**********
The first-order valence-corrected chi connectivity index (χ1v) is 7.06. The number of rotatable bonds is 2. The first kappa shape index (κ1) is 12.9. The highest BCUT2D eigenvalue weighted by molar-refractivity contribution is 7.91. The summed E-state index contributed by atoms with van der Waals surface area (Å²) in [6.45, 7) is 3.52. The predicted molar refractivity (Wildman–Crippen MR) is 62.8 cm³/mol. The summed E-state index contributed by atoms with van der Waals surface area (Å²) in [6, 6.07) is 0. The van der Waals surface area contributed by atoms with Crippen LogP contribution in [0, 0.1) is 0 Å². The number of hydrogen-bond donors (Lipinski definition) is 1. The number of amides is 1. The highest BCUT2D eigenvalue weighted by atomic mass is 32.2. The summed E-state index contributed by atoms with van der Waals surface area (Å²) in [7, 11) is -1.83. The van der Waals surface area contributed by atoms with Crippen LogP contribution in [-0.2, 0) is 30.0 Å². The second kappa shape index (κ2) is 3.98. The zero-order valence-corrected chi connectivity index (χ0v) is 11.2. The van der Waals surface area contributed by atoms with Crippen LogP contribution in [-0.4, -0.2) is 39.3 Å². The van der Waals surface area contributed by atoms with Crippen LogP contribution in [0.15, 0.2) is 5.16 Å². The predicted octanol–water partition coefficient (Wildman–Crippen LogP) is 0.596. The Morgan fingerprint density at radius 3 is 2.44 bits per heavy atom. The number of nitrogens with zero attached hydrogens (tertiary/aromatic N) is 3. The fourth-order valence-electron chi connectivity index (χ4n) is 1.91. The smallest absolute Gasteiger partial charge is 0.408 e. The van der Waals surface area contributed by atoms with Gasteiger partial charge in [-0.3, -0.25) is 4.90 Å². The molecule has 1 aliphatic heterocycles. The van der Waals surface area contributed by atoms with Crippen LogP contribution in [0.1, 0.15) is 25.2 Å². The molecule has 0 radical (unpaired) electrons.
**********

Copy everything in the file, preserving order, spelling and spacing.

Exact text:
The first-order valence-corrected chi connectivity index (χ1v) is 7.06. The number of rotatable bonds is 2. The first kappa shape index (κ1) is 12.9. The highest BCUT2D eigenvalue weighted by molar-refractivity contribution is 7.91. The summed E-state index contributed by atoms with van der Waals surface area (Å²) in [6.45, 7) is 3.52. The predicted molar refractivity (Wildman–Crippen MR) is 62.8 cm³/mol. The summed E-state index contributed by atoms with van der Waals surface area (Å²) in [6, 6.07) is 0. The van der Waals surface area contributed by atoms with Crippen LogP contribution in [0, 0.1) is 0 Å². The number of hydrogen-bond donors (Lipinski definition) is 1. The number of amides is 1. The highest BCUT2D eigenvalue weighted by atomic mass is 32.2. The summed E-state index contributed by atoms with van der Waals surface area (Å²) in [7, 11) is -1.83. The van der Waals surface area contributed by atoms with Crippen LogP contribution in [-0.2, 0) is 30.0 Å². The second kappa shape index (κ2) is 3.98. The zero-order valence-corrected chi connectivity index (χ0v) is 11.2. The van der Waals surface area contributed by atoms with Crippen LogP contribution in [-0.4, -0.2) is 39.3 Å². The van der Waals surface area contributed by atoms with Crippen LogP contribution in [0.15, 0.2) is 5.16 Å². The predicted octanol–water partition coefficient (Wildman–Crippen LogP) is 0.596. The Morgan fingerprint density at radius 3 is 2.44 bits per heavy atom. The number of nitrogens with zero attached hydrogens (tertiary/aromatic N) is 3. The fourth-order valence-electron chi connectivity index (χ4n) is 1.91. The smallest absolute Gasteiger partial charge is 0.408 e. The van der Waals surface area contributed by atoms with Gasteiger partial charge in [-0.3, -0.25) is 4.90 Å². The molecule has 1 aliphatic heterocycles. The van der Waals surface area contributed by atoms with Crippen LogP contribution in [0.1, 0.15) is 25.2 Å². The molecule has 0 radical (unpaired) electrons.